Influential voices in pro-Israel circles are calling for Washington to formally recognize the Israeli claim to the disputed Golan Heights, building on momentum from President Donald Trump’s recognition of Jerusalem as Israel’s capital earlier this year.
Israel captured the western two-thirds of the Golan Heights during its 1967 war with Syria and other Arab countries. It formally annexed the territory in a 1981 law, but its claim has never been internationally recognized.
Officially, the U.S. considers the Golan Heights to be Syrian territory that should be returned in a negotiated settlement.
As was the case with the U.S. embassy move, pro-Israel groups are pushing Congress and Trump administration to break with the international status quo and support the Israeli claim. After nearly 30 years of administering the Golan Heights under Israeli law, the territory has become a strategic buffer that Jerusalem will never willingly relinquish, according to Michael Doran, a senior fellow at the neoconservative Hudson Institute.
“The starting point for rational discussion of the American position on the question of the Golan Heights must be this simple fact: Israel is never going to withdraw from the territory,” Doran told the House Subcommittee on National Security on Tuesday.
A strategically vital plateau straddling the border between Israel and Syria, the Golan Heights has played a key role in the ongoing Syrian civil war. Israel has used the territory as platform for countering the buildup of Iranian forces as they seek to gain a foothold in Syria through their support of Syrian leader Bashar al-Assad.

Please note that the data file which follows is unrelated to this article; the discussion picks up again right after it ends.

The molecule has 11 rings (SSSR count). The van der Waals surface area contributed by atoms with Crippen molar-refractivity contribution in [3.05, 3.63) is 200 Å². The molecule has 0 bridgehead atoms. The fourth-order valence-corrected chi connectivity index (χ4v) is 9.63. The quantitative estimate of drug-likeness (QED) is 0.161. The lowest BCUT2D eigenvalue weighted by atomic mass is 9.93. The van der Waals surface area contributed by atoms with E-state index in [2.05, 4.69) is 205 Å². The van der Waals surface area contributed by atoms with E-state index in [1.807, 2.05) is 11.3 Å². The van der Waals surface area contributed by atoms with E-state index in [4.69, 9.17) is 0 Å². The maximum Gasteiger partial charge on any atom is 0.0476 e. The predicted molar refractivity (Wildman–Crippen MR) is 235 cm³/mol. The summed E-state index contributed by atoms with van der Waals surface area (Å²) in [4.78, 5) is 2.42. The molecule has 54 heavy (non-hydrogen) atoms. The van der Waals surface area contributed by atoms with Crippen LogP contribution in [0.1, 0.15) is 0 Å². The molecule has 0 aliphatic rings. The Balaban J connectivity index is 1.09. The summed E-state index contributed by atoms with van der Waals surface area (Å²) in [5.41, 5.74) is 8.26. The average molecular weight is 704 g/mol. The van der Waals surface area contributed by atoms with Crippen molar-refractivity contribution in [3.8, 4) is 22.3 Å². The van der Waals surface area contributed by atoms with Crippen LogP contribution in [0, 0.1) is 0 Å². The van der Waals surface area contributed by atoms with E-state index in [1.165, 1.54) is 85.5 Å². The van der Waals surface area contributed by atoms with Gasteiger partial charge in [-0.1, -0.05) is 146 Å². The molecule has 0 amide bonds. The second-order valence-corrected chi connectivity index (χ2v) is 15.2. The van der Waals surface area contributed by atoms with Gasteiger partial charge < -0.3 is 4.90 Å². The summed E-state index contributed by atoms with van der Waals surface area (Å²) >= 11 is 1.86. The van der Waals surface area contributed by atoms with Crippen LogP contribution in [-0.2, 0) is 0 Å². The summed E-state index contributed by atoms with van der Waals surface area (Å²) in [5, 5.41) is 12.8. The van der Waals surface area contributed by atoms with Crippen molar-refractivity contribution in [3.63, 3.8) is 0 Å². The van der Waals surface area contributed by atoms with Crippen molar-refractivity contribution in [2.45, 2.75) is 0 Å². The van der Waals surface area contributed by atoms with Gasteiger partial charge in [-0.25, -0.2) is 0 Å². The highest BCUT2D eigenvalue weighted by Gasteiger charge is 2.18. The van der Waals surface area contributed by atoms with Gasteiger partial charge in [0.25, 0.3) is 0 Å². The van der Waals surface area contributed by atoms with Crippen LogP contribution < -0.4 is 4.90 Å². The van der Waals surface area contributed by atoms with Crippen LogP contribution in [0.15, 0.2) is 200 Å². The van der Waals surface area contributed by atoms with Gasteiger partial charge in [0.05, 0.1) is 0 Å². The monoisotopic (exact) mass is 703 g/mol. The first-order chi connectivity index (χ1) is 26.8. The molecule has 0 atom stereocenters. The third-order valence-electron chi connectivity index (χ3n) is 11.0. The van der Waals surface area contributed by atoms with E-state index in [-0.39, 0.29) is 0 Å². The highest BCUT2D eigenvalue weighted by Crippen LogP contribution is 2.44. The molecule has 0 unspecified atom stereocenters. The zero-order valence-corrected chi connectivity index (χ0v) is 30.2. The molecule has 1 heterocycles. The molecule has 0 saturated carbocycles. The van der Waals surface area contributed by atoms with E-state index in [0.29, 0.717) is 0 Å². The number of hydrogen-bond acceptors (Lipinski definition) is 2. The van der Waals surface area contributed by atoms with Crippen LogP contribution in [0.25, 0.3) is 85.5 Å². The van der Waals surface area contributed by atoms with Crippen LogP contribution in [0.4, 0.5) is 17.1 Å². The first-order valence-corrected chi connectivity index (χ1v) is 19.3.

Indeed, Israeli forces stationed in the Golan have engaged Tehran’s proxies inside of Syria on multiple occasions, most recently in a massive strike against Iranian-backed militia in May. (RELATED: Iranian Forces In Syria Reportedly Firing At Israeli Positions In Golan Heights)
While Jerusalem has in the past justified the annexation of the Golan Heights as a buffer between Israel and its Arab neighbors, today’s Israeli leaders say holding on to the disputed territory is the only way to mitigate Iranian expansion in the region. Israel’s control of the Golan allows it to prevent Tehran from establishing a “land corridor” to Lebanese Hezbollah, which Jerusalem sees as an existential security threat, says Dore Gold, a former Israeli diplomat and current president of the Jerusalem Center for Public Affairs.
The land bridge will provide Iran “with an assured line of supply to Syria and to Lebanon as its military presence grows,” Gold told the House committee. “Locally, Iran seeks to link Southern Lebanon with the Golan Heights.”
Proponents of Israel’s retention of the Golan appear to have found a sympathetic audience within the Trump administration and in Congress. In an interview with Reuters in May, Israeli intelligence minister Israel Katz said U.S. recognition of Jerusalem’s claim to the territory was “topping the agenda” in diplomatic talks with Washington.
Trump himself has not commented publicly on plans to endorse the Israeli claim to the Golan, but doing to would be in keeping with his policies in the region, which have been staunchly pro-Israel and hawkish toward Iran. The president would also likely have the backing of congressional Republicans, who overwhelmingly supported his decision to recognize Jerusalem as the capital of Israel.
“Israel’s need for the Golan Heights is clearer than ever given the threats it currently faces on its northern border,” subcommittee chairman Ron DeSantis said Tuesday. “Iran has escalated its threats against the Jewish state in recent months, launching direct attacks on Israel from Syria.”
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